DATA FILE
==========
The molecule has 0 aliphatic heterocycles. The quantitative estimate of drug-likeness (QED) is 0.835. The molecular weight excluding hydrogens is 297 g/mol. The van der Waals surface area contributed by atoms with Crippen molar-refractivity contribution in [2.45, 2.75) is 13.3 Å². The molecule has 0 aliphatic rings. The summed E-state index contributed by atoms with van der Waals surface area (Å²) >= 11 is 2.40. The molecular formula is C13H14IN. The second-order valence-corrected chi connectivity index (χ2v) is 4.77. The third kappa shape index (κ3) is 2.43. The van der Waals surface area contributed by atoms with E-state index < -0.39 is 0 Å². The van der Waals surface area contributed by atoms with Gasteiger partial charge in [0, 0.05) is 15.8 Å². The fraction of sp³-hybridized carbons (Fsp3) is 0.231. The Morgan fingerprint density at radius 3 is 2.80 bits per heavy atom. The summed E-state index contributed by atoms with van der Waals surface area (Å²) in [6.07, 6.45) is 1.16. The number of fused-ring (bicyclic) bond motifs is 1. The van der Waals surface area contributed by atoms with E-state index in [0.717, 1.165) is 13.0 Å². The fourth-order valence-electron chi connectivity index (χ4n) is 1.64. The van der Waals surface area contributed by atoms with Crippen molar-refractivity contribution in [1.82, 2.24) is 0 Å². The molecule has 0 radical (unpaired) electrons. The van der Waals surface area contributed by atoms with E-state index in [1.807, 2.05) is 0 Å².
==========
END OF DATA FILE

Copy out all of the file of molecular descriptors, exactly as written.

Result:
The molecule has 0 aliphatic heterocycles. The quantitative estimate of drug-likeness (QED) is 0.835. The molecular weight excluding hydrogens is 297 g/mol. The van der Waals surface area contributed by atoms with Crippen molar-refractivity contribution in [2.45, 2.75) is 13.3 Å². The molecule has 0 aliphatic rings. The summed E-state index contributed by atoms with van der Waals surface area (Å²) >= 11 is 2.40. The molecular formula is C13H14IN. The second-order valence-corrected chi connectivity index (χ2v) is 4.77. The third kappa shape index (κ3) is 2.43. The van der Waals surface area contributed by atoms with E-state index < -0.39 is 0 Å². The van der Waals surface area contributed by atoms with Gasteiger partial charge in [0, 0.05) is 15.8 Å². The fraction of sp³-hybridized carbons (Fsp3) is 0.231. The Morgan fingerprint density at radius 3 is 2.80 bits per heavy atom. The summed E-state index contributed by atoms with van der Waals surface area (Å²) in [6.07, 6.45) is 1.16. The number of fused-ring (bicyclic) bond motifs is 1. The van der Waals surface area contributed by atoms with E-state index in [0.717, 1.165) is 13.0 Å². The fourth-order valence-electron chi connectivity index (χ4n) is 1.64. The van der Waals surface area contributed by atoms with Crippen molar-refractivity contribution in [1.82, 2.24) is 0 Å². The molecule has 0 radical (unpaired) electrons. The van der Waals surface area contributed by atoms with E-state index in [1.807, 2.05) is 0 Å².